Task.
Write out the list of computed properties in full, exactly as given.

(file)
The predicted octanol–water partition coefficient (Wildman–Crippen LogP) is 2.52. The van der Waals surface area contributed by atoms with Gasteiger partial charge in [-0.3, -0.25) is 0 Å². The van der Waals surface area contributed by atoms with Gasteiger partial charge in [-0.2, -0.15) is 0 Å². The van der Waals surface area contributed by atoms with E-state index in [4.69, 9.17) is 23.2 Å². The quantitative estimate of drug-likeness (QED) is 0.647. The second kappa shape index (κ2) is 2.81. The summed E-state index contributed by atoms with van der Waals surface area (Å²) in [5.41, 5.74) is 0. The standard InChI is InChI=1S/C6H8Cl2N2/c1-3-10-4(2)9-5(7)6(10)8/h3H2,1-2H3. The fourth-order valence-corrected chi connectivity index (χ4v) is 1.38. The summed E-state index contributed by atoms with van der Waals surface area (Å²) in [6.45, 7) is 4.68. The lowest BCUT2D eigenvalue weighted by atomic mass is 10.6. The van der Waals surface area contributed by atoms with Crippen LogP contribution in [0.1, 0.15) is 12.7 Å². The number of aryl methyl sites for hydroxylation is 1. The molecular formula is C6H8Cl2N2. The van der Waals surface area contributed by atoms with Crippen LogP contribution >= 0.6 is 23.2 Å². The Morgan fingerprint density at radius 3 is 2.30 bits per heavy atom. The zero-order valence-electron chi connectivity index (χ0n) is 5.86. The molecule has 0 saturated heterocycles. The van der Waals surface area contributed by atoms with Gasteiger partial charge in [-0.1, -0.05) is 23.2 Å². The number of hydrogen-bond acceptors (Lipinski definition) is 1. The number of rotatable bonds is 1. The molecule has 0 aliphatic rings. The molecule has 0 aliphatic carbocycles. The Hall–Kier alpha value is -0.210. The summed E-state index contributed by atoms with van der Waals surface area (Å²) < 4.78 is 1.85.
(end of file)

The predicted octanol–water partition coefficient (Wildman–Crippen LogP) is 2.52. The van der Waals surface area contributed by atoms with Gasteiger partial charge in [-0.3, -0.25) is 0 Å². The van der Waals surface area contributed by atoms with Gasteiger partial charge in [-0.2, -0.15) is 0 Å². The van der Waals surface area contributed by atoms with E-state index in [4.69, 9.17) is 23.2 Å². The quantitative estimate of drug-likeness (QED) is 0.647. The second kappa shape index (κ2) is 2.81. The summed E-state index contributed by atoms with van der Waals surface area (Å²) in [5.41, 5.74) is 0. The standard InChI is InChI=1S/C6H8Cl2N2/c1-3-10-4(2)9-5(7)6(10)8/h3H2,1-2H3. The fourth-order valence-corrected chi connectivity index (χ4v) is 1.38. The summed E-state index contributed by atoms with van der Waals surface area (Å²) in [6.45, 7) is 4.68. The lowest BCUT2D eigenvalue weighted by atomic mass is 10.6. The van der Waals surface area contributed by atoms with Crippen LogP contribution in [0.1, 0.15) is 12.7 Å². The number of aryl methyl sites for hydroxylation is 1. The molecular formula is C6H8Cl2N2. The van der Waals surface area contributed by atoms with Crippen LogP contribution >= 0.6 is 23.2 Å². The Morgan fingerprint density at radius 3 is 2.30 bits per heavy atom. The zero-order valence-electron chi connectivity index (χ0n) is 5.86. The molecule has 0 saturated heterocycles. The van der Waals surface area contributed by atoms with Gasteiger partial charge in [-0.1, -0.05) is 23.2 Å². The number of hydrogen-bond acceptors (Lipinski definition) is 1. The number of rotatable bonds is 1. The molecule has 0 aliphatic rings. The molecule has 0 aliphatic carbocycles. The Hall–Kier alpha value is -0.210. The summed E-state index contributed by atoms with van der Waals surface area (Å²) < 4.78 is 1.85.